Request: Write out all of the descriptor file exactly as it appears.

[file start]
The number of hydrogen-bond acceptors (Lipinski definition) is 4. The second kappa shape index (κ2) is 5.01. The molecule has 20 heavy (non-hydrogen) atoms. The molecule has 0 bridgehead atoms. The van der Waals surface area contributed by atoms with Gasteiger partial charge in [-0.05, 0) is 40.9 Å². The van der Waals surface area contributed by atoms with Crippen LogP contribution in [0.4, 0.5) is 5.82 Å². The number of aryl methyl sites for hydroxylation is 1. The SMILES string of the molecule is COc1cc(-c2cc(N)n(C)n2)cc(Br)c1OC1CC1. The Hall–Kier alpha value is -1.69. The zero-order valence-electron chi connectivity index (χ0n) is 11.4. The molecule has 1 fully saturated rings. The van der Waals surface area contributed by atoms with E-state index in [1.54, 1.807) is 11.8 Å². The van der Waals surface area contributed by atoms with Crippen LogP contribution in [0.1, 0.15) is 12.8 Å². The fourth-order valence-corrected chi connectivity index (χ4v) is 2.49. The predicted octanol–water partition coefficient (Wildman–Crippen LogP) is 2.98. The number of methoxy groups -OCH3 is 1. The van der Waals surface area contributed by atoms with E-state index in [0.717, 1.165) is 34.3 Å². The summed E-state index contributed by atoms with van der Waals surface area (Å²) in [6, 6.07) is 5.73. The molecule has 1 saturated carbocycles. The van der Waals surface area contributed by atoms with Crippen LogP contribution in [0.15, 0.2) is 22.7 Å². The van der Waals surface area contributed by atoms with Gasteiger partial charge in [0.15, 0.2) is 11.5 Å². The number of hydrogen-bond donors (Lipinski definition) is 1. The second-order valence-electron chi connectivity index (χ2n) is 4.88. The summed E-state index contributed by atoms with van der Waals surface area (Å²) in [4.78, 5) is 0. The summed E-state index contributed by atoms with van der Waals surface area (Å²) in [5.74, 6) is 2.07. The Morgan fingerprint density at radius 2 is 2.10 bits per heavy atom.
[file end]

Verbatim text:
The number of hydrogen-bond acceptors (Lipinski definition) is 4. The second kappa shape index (κ2) is 5.01. The molecule has 20 heavy (non-hydrogen) atoms. The molecule has 0 bridgehead atoms. The van der Waals surface area contributed by atoms with Gasteiger partial charge in [-0.05, 0) is 40.9 Å². The van der Waals surface area contributed by atoms with Crippen LogP contribution in [0.4, 0.5) is 5.82 Å². The number of aryl methyl sites for hydroxylation is 1. The SMILES string of the molecule is COc1cc(-c2cc(N)n(C)n2)cc(Br)c1OC1CC1. The Hall–Kier alpha value is -1.69. The zero-order valence-electron chi connectivity index (χ0n) is 11.4. The molecule has 1 fully saturated rings. The van der Waals surface area contributed by atoms with E-state index in [1.54, 1.807) is 11.8 Å². The van der Waals surface area contributed by atoms with Crippen LogP contribution in [0.1, 0.15) is 12.8 Å². The fourth-order valence-corrected chi connectivity index (χ4v) is 2.49. The predicted octanol–water partition coefficient (Wildman–Crippen LogP) is 2.98. The number of methoxy groups -OCH3 is 1. The van der Waals surface area contributed by atoms with E-state index in [0.717, 1.165) is 34.3 Å². The summed E-state index contributed by atoms with van der Waals surface area (Å²) in [6, 6.07) is 5.73. The molecule has 1 saturated carbocycles. The van der Waals surface area contributed by atoms with Crippen LogP contribution in [0.15, 0.2) is 22.7 Å². The van der Waals surface area contributed by atoms with Gasteiger partial charge in [0.15, 0.2) is 11.5 Å². The number of hydrogen-bond donors (Lipinski definition) is 1. The second-order valence-electron chi connectivity index (χ2n) is 4.88. The summed E-state index contributed by atoms with van der Waals surface area (Å²) in [4.78, 5) is 0. The summed E-state index contributed by atoms with van der Waals surface area (Å²) in [5.74, 6) is 2.07. The Morgan fingerprint density at radius 2 is 2.10 bits per heavy atom.